Generalities are problematic because they can “do our thinking for us”: I don’t have to think about every girl I encounter (a hard and laborious task); rather, I know what to think of them in every circumstance. I have a framework that enables me to know what to think, and it never must change. And it is precisely this “certainty” and “unchangingness” that can make generalities “oppressive” (like verbal totalitarian regimes). In being necessarily assumptive and general, principles run a similar risk of “doing our thinking for us,” proving inflexible, and oppressive, and considering this (along with the distinction that “defaults” are much more flexible), it seems likely the case that principles should be avoided as much as possible.
But can’t this problem be solved if we think about our generalities and principles, if we make them more flexible and particular? Indeed, but at this point, it’s not clear what the difference would be between a “principle” and an “idea” and/or “conclusion.” A “principle” seems to be something I hold before I move into situation x by which I then try to understand, solve, etc. situation x, while an “idea” or “conclusion” seems to be something I reach in situation x. If a principle is something I “reach during” versus “hold before,” it is not clear how the term is distinct from “conclusion,” and thus “principle” should be deconstructed to avoid confusion.
Though in the last section the problem of “thoughtlessness” was stressed, there is something about “conclusions” that can also “do our thinking for us,” for once we reach them, we stop thinking (or else never function, considering On Certainty by Wittgenstein). But there is a difference between “being thoughtless after thinking” and “being thoughtless instead of thinking,” between a cessation of thinking as a “reward” for thinking as opposed to a “replacement.” There is a real sense in which we should want to be thoughtless upon reaching a logical conclusion, for at that point a continuation of thinking would be a movement into irrationality or error.³ And yet it could be argued that a conclusion isn’t thoughtless at all, for it took thought to reach, which is to say that though thought stops upon it, the thought continues through the following “thoughtless” action.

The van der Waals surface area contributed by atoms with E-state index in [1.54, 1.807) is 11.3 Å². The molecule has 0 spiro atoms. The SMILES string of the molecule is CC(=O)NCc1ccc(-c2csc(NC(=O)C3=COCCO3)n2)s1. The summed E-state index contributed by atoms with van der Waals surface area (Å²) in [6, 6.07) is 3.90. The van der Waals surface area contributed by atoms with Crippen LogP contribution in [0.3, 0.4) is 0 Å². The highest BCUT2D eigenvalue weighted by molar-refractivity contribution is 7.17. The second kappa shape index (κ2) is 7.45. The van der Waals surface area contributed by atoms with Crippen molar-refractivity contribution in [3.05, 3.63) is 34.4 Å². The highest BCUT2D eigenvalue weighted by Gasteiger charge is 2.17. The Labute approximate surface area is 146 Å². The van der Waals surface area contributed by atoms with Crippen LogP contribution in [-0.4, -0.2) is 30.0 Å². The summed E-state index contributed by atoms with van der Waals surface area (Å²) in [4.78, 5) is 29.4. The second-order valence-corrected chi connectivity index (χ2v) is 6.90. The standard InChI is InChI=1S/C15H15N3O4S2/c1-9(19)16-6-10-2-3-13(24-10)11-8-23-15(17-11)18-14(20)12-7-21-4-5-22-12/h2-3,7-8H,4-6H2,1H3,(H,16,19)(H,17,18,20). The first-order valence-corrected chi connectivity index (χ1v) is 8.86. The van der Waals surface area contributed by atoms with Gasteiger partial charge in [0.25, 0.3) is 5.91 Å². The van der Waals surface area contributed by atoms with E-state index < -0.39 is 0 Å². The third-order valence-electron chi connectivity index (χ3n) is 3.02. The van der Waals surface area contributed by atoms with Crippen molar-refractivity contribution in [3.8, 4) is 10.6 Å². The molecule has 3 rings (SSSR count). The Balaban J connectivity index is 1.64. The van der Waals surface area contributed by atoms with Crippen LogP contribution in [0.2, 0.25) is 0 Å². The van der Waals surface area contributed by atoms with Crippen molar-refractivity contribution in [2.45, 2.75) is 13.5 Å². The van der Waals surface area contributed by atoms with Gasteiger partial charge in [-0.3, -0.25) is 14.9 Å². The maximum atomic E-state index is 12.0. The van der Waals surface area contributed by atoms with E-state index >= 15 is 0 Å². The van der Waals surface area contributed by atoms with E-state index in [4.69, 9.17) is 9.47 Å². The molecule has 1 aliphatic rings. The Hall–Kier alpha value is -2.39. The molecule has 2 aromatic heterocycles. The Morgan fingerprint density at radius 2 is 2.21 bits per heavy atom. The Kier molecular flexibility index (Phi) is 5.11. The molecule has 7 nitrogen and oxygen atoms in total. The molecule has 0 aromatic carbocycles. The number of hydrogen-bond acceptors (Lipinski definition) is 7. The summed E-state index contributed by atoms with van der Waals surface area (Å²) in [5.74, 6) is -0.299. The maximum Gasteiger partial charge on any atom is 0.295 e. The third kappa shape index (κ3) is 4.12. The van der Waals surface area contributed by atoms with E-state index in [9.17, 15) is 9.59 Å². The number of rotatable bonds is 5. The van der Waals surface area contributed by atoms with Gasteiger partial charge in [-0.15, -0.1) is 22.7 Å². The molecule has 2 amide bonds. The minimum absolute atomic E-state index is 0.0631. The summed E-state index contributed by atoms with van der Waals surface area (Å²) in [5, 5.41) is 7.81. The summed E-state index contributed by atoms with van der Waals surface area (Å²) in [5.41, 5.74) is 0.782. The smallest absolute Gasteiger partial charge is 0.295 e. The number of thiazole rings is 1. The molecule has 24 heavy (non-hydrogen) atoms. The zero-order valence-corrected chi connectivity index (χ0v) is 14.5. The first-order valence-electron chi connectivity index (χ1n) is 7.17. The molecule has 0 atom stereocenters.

Conclusions are reached in and through particularities, while principles (if distinct) are held before and into particularities. Yes, people “conclude” they should hold certain principles, and this sense principles are like conclusions, but they are conclusions reached once or rarely (by experience, thought, etc.), while “conclusions” (as understood here) are constant, regular, and daily. Principles tend to be lifelong, while conclusions (or premises) might apply for no longer than “now.”
Perhaps it could be said that principles are what we have when we can’t make arguments or don’t know what conclusions should be drawn, and it doesn’t necessarily follow that thus principles are bad because it is possible to believe and live by something true and yet not be able to argue or think why it is true. X could be true and I could believe in x even without understanding it, but in this situation I would mostly “happen” to be right, which is to say I would be lucky (and do note that it’s precisely becomes principles can and do sometimes work — like generalities and assumptions — that people continue to hold to them, while if they never worked, they could be abandoned). It is thus possible that even if principles are thoughtless and problematic, I can be lucky with them, but in all probability though I might “happen” in some situations to act according to “what is best,” it is unlikely that I will do this more often than not. Though in a given situation a principle could “happen” to be as useful as a conclusion, it is unlikely that over many situations that principles will prove as effective as conclusions. Yes, shortcuts sometimes work, but over the long run it’s likely shortcuts get us lost.